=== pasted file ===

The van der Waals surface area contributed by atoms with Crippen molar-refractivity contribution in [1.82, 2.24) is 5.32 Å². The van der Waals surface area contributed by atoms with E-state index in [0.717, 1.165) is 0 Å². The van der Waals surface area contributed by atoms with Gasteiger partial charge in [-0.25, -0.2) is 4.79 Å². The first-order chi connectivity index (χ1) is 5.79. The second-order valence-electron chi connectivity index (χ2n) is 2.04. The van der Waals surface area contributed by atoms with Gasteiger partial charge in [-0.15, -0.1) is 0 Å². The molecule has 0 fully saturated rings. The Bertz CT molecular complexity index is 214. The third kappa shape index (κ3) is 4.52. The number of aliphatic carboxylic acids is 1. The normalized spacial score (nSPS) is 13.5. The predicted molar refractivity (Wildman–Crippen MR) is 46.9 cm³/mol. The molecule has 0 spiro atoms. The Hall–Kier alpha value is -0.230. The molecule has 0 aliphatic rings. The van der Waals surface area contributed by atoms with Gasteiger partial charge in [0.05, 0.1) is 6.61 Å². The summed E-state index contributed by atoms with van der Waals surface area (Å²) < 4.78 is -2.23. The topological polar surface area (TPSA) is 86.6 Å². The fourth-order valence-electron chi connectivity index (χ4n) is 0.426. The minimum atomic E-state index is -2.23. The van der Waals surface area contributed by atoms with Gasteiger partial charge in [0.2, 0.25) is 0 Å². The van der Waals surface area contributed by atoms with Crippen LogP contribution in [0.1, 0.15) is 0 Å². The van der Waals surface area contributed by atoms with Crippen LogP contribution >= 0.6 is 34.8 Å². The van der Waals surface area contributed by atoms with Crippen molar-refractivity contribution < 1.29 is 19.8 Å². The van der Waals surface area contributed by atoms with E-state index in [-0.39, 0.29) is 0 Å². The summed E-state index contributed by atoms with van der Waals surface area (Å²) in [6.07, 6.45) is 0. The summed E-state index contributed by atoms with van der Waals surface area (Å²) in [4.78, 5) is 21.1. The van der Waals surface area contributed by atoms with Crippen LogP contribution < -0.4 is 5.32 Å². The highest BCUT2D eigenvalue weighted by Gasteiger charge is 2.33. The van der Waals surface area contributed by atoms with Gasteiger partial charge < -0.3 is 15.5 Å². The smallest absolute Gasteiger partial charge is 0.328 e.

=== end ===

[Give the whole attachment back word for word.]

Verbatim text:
The van der Waals surface area contributed by atoms with Crippen molar-refractivity contribution in [1.82, 2.24) is 5.32 Å². The van der Waals surface area contributed by atoms with E-state index in [0.717, 1.165) is 0 Å². The van der Waals surface area contributed by atoms with Gasteiger partial charge in [-0.25, -0.2) is 4.79 Å². The first-order chi connectivity index (χ1) is 5.79. The second-order valence-electron chi connectivity index (χ2n) is 2.04. The van der Waals surface area contributed by atoms with Gasteiger partial charge in [-0.15, -0.1) is 0 Å². The molecule has 0 fully saturated rings. The Bertz CT molecular complexity index is 214. The third kappa shape index (κ3) is 4.52. The number of aliphatic carboxylic acids is 1. The normalized spacial score (nSPS) is 13.5. The predicted molar refractivity (Wildman–Crippen MR) is 46.9 cm³/mol. The molecule has 0 spiro atoms. The Hall–Kier alpha value is -0.230. The molecule has 0 aliphatic rings. The van der Waals surface area contributed by atoms with Gasteiger partial charge in [0.05, 0.1) is 6.61 Å². The summed E-state index contributed by atoms with van der Waals surface area (Å²) < 4.78 is -2.23. The topological polar surface area (TPSA) is 86.6 Å². The fourth-order valence-electron chi connectivity index (χ4n) is 0.426. The minimum atomic E-state index is -2.23. The van der Waals surface area contributed by atoms with Gasteiger partial charge in [0.2, 0.25) is 0 Å². The van der Waals surface area contributed by atoms with Crippen LogP contribution in [0.1, 0.15) is 0 Å². The van der Waals surface area contributed by atoms with Crippen LogP contribution >= 0.6 is 34.8 Å². The van der Waals surface area contributed by atoms with Crippen molar-refractivity contribution < 1.29 is 19.8 Å². The van der Waals surface area contributed by atoms with E-state index in [-0.39, 0.29) is 0 Å². The summed E-state index contributed by atoms with van der Waals surface area (Å²) in [6.07, 6.45) is 0. The summed E-state index contributed by atoms with van der Waals surface area (Å²) in [4.78, 5) is 21.1. The van der Waals surface area contributed by atoms with Crippen LogP contribution < -0.4 is 5.32 Å². The highest BCUT2D eigenvalue weighted by Gasteiger charge is 2.33. The van der Waals surface area contributed by atoms with Gasteiger partial charge < -0.3 is 15.5 Å². The smallest absolute Gasteiger partial charge is 0.328 e.